Media Contact

Lynette Kalsnes, 

May 23, 2022

A bill championed by the ACLU of Minnesota to protect students and their families from surveillance by their public schools just became law. 

Governor Walz signed the Student Data Privacy Act into law Sunday night. Both the Minnesota House and Senate passed the measure unanimously. 

“The Student Data Privacy Act prohibits schools and Big Tech from surveilling children and their families through school-issued laptops and other technology,” said ACLU-MN Executive Director Deepinder Singh Mayell. “The constitutional right to privacy does not end at schoolhouse doors, or when lessons go online. Children go to school to learn, not to be spied on.” 

The Student Data Privacy Act prohibits schools and tech providers from using school laptops or tablets to monitor kids and families. It also bars tech providers from selling or disseminating educational data, or using it for commercial purposes like marketing or advertising to a student or parent.  

Passing this law was crucial because schools and their educational technology providers collect an appalling amount of data on students and their families through school laptops and programs. This technology can surveil students, track their computer activity, and gather data ranging from web searches, to photos and videos inside students’ homes. Plus, it is often unclear exactly what data the schools and tech companies do gather, or what they do with it. 

The problem was spotlighted when COVID-19 hit. Our schools went to remote learning, greatly increasing the number of kids working from home with school devices and using online educational programs and cloud-based apps for lessons, tests and homework.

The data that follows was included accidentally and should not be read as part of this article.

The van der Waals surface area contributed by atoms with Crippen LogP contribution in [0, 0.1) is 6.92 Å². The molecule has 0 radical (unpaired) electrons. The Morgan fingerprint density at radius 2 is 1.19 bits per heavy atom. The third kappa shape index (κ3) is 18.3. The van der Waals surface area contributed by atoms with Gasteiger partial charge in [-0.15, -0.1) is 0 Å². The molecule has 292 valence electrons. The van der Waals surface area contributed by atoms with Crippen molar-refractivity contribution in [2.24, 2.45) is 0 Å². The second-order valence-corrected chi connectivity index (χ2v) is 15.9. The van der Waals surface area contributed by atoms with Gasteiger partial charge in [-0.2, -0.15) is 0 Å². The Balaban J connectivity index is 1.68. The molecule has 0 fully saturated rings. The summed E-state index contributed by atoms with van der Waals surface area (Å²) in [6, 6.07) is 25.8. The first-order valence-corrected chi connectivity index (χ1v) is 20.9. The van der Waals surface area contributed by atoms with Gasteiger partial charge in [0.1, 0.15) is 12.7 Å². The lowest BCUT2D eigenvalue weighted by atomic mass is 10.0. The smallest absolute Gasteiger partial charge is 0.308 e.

The new law will help protect students’ civil liberties as this kind of technology continues to develop. Under the Student Data Privacy Act: 

  • Public schools must notify students and parents about any curriculum, testing or assessment tech contract that affects kids’ educational data. 
  • The government and tech providers can’t surveil students via tools such as location tracking or webcam access, except under specific exceptions. 
  • Tech companies must provide security safeguards.  
  • Parents and kids gain the right to inspect these tech contracts. 
  • Tech providers must destroy this educational data or return it to schools once their contract is up. They also must disclose any security breaches. 

The Student Data Privacy Act was a priority bill for the ACLU-MN this session, and it has been in the works for almost seven years. It had strong bipartisan support in both chambers.